Getting back on topic, I would agree that the War on Terrorism currently is predominantly a war of attrition, but not because of the definition provided.

    The goal in Afghanistan was a systematic strategy of killing or capturing the enemy. That was the primary goal. Obviously we had and used our strategic and tactical advantages to win, but the point was the complete destruction of our enemy. An attrition of their ranks.

    Initially, the second war in Iraq was anything but a war of attrition. Enormous strategic and tactical superiority was brought to bear against an enemy to save lives and secure the country. Seeing the peril inherent in a democratic Iraq, foreign insurgents have entered to make war against our troops. The war to secure the peace of Iraq therefore has evolved into a war of attrition, wherein our sole military goal is to find and eliminate our enemies, and their primary goal is to kill U.S. troops.

    The definition provided does not adequately explain how the Vietnam War was a war of attrition, as we clearly possessed strategic and tactical advantages. However the war was fought by guerrillas and partisans. It is my contention that in most cases any modern war of attrition would involve either guerillas or partisans.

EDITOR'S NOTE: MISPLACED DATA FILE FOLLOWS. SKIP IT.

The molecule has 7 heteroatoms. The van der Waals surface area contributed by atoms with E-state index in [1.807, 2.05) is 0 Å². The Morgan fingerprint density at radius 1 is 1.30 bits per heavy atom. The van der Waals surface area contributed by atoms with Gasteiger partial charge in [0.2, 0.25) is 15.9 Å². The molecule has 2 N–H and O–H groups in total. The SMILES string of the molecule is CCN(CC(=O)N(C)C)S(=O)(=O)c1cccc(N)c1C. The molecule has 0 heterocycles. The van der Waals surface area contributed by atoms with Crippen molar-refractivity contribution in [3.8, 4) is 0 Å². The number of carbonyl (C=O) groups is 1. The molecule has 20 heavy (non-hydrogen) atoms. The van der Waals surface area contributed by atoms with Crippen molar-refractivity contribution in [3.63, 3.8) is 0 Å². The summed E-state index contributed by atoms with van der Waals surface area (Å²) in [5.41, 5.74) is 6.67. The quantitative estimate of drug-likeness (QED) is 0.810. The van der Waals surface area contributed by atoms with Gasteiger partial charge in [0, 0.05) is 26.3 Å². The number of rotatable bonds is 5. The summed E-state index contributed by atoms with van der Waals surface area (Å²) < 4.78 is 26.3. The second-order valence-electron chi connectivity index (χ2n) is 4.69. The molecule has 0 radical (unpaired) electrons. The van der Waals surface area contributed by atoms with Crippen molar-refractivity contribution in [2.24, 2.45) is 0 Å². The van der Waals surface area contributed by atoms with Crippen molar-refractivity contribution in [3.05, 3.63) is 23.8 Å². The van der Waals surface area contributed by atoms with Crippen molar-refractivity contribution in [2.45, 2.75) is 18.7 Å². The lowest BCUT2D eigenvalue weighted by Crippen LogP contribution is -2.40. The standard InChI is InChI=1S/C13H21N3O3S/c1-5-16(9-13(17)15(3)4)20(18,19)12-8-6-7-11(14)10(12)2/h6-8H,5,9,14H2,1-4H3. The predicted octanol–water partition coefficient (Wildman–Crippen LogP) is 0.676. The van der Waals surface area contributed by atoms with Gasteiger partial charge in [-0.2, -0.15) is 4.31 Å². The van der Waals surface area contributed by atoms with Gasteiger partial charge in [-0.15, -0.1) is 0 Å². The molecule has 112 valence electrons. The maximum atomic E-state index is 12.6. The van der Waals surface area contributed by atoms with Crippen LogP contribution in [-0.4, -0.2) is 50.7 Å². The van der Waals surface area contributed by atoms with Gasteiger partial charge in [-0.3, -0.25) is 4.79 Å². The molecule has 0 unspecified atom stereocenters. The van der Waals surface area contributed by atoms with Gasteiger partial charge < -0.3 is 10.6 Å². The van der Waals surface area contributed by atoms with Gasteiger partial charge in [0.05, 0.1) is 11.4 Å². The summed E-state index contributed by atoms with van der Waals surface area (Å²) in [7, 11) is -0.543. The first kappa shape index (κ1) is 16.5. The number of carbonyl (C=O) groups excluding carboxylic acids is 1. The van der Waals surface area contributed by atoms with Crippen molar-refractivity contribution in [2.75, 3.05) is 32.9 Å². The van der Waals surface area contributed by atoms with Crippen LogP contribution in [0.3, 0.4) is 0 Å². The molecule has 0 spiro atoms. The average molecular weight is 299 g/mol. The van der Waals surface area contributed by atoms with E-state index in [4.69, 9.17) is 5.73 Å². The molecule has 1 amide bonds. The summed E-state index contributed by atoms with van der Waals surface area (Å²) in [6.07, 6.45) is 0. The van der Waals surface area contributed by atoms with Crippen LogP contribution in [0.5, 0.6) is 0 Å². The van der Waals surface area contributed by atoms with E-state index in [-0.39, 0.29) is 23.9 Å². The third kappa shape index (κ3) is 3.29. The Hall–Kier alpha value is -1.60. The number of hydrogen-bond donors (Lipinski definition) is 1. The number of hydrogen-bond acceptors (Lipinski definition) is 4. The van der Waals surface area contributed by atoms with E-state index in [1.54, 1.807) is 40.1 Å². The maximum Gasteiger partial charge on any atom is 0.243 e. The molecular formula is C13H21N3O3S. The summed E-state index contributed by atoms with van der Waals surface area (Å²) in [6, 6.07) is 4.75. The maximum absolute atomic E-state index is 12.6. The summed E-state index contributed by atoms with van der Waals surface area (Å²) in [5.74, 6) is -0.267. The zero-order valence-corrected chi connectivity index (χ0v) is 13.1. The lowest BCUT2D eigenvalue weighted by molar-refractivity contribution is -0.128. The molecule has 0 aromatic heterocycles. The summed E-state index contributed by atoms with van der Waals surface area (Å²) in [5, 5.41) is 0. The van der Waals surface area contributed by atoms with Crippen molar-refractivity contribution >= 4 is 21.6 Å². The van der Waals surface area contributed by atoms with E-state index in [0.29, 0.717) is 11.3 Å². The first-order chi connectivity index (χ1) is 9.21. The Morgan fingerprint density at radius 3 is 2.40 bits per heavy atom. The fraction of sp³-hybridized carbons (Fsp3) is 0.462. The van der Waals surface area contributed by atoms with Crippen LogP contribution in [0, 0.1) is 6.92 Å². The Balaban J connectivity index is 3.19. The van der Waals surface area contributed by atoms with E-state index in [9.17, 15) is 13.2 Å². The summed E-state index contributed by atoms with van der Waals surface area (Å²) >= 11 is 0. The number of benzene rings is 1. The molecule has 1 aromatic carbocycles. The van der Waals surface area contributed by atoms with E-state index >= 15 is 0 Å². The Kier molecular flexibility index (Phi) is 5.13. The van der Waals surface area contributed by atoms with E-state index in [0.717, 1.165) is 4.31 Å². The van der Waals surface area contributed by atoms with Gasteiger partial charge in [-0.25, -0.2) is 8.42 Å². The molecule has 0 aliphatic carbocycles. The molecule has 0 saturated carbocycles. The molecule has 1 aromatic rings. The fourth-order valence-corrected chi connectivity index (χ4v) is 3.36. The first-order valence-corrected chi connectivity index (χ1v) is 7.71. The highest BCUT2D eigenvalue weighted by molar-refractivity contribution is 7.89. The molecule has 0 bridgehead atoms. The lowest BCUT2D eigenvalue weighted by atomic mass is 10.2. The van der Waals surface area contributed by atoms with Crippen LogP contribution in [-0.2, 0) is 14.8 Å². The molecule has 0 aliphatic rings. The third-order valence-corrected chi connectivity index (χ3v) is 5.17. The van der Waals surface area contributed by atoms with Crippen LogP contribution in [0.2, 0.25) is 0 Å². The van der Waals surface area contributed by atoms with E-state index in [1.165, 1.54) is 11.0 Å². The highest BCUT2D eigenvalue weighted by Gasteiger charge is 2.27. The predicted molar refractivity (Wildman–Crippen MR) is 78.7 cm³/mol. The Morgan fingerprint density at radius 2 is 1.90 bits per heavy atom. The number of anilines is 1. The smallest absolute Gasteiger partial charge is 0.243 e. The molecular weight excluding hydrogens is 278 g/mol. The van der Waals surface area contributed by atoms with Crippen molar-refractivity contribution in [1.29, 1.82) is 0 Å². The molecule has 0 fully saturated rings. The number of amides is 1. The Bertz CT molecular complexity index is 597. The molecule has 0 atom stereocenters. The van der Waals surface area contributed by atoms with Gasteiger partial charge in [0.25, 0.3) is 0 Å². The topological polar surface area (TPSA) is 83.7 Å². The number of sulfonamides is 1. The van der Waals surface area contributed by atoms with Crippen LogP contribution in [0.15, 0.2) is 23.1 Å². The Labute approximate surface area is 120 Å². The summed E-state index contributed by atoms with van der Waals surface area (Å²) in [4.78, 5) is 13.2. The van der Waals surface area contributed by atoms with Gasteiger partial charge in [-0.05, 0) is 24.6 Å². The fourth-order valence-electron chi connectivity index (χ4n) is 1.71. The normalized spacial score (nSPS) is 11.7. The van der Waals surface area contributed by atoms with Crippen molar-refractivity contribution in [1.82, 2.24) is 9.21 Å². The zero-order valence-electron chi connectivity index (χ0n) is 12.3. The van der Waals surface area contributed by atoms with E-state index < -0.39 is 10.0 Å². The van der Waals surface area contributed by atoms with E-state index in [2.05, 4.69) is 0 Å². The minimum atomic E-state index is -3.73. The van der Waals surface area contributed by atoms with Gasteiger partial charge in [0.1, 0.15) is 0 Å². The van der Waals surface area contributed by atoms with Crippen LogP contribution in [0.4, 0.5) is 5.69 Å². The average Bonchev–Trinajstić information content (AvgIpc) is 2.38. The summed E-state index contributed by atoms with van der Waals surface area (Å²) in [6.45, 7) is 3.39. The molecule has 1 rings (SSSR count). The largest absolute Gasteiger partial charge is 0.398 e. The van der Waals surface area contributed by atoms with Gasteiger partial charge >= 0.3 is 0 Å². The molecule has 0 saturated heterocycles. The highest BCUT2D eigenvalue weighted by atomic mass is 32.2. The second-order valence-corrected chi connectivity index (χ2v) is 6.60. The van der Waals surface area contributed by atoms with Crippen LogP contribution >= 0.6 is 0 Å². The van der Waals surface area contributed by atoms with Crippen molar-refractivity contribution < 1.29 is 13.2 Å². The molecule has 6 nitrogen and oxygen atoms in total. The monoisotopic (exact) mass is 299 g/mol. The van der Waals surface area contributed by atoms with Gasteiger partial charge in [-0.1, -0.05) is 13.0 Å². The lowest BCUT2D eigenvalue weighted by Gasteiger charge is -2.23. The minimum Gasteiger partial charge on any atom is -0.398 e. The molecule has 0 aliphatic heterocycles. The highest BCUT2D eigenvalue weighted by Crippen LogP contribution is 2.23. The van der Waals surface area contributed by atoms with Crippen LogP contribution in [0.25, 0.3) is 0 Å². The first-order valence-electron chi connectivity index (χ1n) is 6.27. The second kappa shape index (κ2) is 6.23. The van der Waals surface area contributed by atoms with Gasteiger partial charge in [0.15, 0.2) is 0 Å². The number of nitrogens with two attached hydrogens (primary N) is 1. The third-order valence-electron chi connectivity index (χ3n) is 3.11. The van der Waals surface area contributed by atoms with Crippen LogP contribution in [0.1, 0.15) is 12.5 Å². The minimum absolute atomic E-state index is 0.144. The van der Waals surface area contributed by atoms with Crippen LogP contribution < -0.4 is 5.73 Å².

As we currently face an amorphous stateless threat, which exists many places at once, and as the only remedy to this threat is it's systematic elimination, the war on terror is a war of attrition. These terrorists could in some respects be described as guerillas.

    However the war on terrorism is also a war of ideas.